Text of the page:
Checking on room availability for our October meeting, I noticed two information-gathering sessions by the Millburn town council: one in person, on October 26, and one virtual, on November 1. The sessions were listed as discussions of the concept plan for proposed pedestrian and circulation improvements in the vicinity of the Short Hills train station. Consideration is being given to traffic and parking patterns at busy intersections near the station. Residents are being asked for their perspectives on the plans that are being developed, as well as their own suggestions and concerns. Although I could attend only the last half of the online presentation, it was clear that residents were engaged and informed, with questions raised about pedestrian safety, congestion, and pick-up locations. Both automobile routes and pedestrian pathways are being considered to ensure the optimum decisions are reached. Residents provided information based on their experience with the Short Hills station and its surrounding roads and intersections.

The portion of the meeting that I attended covered the western side of the station, and a possible one-way traffic pattern was discussed. Questions were raised about possible unintended consequences of drivers finding short-cuts to avoid a longer one-way trip. One resident suggested that an additional, onsite session at the Boxcar at the station would be helpful, and that suggestion was well-received. It is clear that the planners are putting a lot of thought into the options to make arrival, departure, and movement through the area as efficient as possible for pedestrians, rail passengers, and motorists alike.

Essex County Transportation Plan 2045 Comes to Lackawanna Coalition

On October 24, David Antonio, Director of Planning for Essex County, came to the Lackawanna Coalition meeting to present Essex County’s “Essex 2045” transportation project. The project is to create a plan for all aspects of transportation in Essex County and to have a vision for what Essex Country transportation will be like in the next 20 years. A grant for this project came from North Jersey Transportation Planning Authority. The previous plan was the Essex County Comprehensive Plan of June 2013.

Input on improving public transportation was, of course, the reason for Mr. Antonio’s invitation. Gathering of public input comes through a web-based application via survey questions and a mapping tool. A major point of the presentation was pedestrian safety. Bloomfield Avenue is one of the busiest and most dangerous streets in New Jersey. Although upgraded infrastructure has been installed on Bloomfield Avenue in recent years, more work needs to be done to ensure pedestrian safety.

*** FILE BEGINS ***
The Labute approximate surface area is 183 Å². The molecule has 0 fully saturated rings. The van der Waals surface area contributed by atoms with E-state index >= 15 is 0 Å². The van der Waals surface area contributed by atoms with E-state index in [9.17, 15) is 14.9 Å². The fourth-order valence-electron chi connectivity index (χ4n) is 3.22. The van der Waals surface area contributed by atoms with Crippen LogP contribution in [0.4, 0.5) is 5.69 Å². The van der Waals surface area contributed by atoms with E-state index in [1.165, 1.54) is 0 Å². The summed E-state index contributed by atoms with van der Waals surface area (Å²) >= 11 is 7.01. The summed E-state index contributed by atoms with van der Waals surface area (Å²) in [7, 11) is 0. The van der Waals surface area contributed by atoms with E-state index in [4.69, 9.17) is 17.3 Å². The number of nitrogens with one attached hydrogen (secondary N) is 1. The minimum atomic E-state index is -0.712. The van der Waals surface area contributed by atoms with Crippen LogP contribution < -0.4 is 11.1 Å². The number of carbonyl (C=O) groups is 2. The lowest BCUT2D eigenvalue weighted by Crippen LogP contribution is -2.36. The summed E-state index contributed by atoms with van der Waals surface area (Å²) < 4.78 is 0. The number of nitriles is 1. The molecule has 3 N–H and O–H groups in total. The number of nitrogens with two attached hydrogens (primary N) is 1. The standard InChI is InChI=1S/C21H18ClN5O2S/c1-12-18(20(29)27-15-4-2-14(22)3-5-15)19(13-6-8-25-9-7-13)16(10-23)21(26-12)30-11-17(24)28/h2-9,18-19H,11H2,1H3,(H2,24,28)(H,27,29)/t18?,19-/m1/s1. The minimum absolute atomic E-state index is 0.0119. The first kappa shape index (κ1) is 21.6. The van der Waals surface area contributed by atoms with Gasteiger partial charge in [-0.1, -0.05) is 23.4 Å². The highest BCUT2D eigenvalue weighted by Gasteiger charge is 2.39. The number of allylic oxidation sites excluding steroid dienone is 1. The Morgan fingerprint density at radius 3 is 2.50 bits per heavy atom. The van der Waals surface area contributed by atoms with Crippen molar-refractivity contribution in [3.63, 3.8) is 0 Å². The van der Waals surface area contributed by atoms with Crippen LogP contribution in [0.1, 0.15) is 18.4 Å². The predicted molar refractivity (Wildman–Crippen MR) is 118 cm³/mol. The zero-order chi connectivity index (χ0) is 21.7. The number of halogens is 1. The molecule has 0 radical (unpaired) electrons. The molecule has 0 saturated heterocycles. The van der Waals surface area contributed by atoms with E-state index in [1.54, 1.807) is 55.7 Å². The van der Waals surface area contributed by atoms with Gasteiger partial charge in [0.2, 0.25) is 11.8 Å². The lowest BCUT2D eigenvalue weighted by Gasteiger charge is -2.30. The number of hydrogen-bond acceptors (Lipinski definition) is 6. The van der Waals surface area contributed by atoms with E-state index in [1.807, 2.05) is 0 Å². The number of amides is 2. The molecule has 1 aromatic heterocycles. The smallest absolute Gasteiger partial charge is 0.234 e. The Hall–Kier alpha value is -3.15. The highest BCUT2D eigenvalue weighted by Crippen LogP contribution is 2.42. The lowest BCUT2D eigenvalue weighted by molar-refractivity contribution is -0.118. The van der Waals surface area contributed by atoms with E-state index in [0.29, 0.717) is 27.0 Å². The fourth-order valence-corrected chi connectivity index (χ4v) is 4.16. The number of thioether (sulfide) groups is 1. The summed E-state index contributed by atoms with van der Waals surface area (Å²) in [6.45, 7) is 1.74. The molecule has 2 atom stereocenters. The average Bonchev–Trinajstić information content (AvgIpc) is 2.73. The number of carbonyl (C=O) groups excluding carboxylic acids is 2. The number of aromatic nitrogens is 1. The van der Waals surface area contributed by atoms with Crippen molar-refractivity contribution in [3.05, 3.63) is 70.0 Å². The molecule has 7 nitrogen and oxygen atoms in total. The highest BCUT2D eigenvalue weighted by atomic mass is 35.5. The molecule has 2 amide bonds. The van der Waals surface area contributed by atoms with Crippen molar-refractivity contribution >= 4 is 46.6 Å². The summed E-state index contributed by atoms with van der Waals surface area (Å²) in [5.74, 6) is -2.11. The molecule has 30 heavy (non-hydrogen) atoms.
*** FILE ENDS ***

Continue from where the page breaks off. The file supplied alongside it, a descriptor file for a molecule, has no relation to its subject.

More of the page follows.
After the presentation, Lackawanna Coalition members gave comments. Some highlights: improving bus service on Bloomfield Avenue; pedestrian crossings working properly, including audio and visual countdown clocks; more weekend service on Montclair-Boonton line, Newark light rail, and various New Jersey Transit bus routes.

Essex County can be a leader in improving public transportation in New Jersey. Essex County is second densest and third most populated county in New Jersey. Multiple rail lines run through the county. Newark is a hub for multiple transportation modes, and two-fifths of residents do not own an automobile.

Submit your input on Essex 2045 by the end of the year. To do so, you can send e-mail messages to essex2045@gmail.com. Also, all are welcome to use the county’s survey and mapping tool: https://bit.ly/Essex- Survey

For more information on the program, go to the Essex County Department of Public Works site: http://www.ecdpw.org/essex-2045.php.

Ten Years Ago: Hurricane Sandy Devastated Our Transit and More

It has been 10 years since Hurricane Sandy pounded this part of the country, bringing transit in New York City and New Jersey to a standstill. Sandy was one of the worst storms in history, causing $70 billion in damage and killing 233 people in eight countries, from the Caribbean to Canada. Sandy has often been compared to Katrina, which devastated New Orleans and the Mississippi Gulf Coast in 2005.